German political parties have been unable to reach agreement on a final seating plan for the parliament after talks on Wednesday, October 4.
But they have agreed the right-wing Alternative for Germany (AfD) party should sit on the far right of the chamber from the point of the view of the Speaker, Wolfgang Schauble.
Tweet: 'Here the provisional seating of the 19th German Bundestag'
"We could live with that. That is similar to the regional parliaments. We will be sitting next to the government bench, that's very nice," Bernd Baumann, from the AfD's parliamentary executive board, said.
The AfD passed the five percent threshold for the first time to secure themselves almost 100 seats in the Bundestag in Berlin.
The parliament has 709 MPs, with almost half representing Angela Merkel's Christian Democrats (CDU) and their Bavarian sister party, the CSU.
The liberal Free Democrats (FDP) has also returned to the chamber after bouncing back from an abysmal election result in 2013.
The AfD tweeted a map of the chamber showing them sitting next to the FPD but the Tagesschau newspaper said the FDP were adamant they did not want to sit anywhere near the AfD.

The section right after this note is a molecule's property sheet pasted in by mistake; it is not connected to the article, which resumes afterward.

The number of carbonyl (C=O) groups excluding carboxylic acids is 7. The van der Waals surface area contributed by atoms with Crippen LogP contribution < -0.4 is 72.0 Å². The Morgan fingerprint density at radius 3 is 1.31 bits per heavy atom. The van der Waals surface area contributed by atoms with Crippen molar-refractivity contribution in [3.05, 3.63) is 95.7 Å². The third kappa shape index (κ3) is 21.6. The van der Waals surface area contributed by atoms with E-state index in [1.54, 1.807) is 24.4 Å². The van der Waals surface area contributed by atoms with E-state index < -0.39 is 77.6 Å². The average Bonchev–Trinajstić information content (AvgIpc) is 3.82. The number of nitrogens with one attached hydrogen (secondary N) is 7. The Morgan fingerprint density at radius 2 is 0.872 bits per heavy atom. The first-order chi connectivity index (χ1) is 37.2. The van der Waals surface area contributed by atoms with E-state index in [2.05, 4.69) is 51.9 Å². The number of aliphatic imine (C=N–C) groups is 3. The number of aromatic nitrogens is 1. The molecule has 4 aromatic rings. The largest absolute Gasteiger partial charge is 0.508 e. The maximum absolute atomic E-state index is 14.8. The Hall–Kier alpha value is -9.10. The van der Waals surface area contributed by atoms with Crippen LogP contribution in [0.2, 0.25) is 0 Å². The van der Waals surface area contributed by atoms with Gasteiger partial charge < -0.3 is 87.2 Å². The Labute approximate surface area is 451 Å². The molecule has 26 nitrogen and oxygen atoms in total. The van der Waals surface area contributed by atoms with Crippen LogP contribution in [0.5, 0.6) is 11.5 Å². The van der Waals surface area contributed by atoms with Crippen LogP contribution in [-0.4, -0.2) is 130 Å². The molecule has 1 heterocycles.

"It has great symbolic meaning…we will not give up our position in the middle without a fight," said Marco Buschmann, a member of the FDP's executive board.
Only two new parties have managed to make it into Bundestag (now with 5% threshold) in past 60 years: The Greens (1983) & Die Linke (1990).— Nina Schick (@NinaDSchick) 5 October 2017
The parliament is due to convene for the first time on October 24 but there is no agreement yet on a seating plan, with talks due to resume next week.
The Die Linke party (The Left) — which has its origins in the former East German communist party — is thought to remain on the far left edge of the Bundestag.
But it is unclear exactly where the opposition Social Democrats, the Greens or the FDP will sit.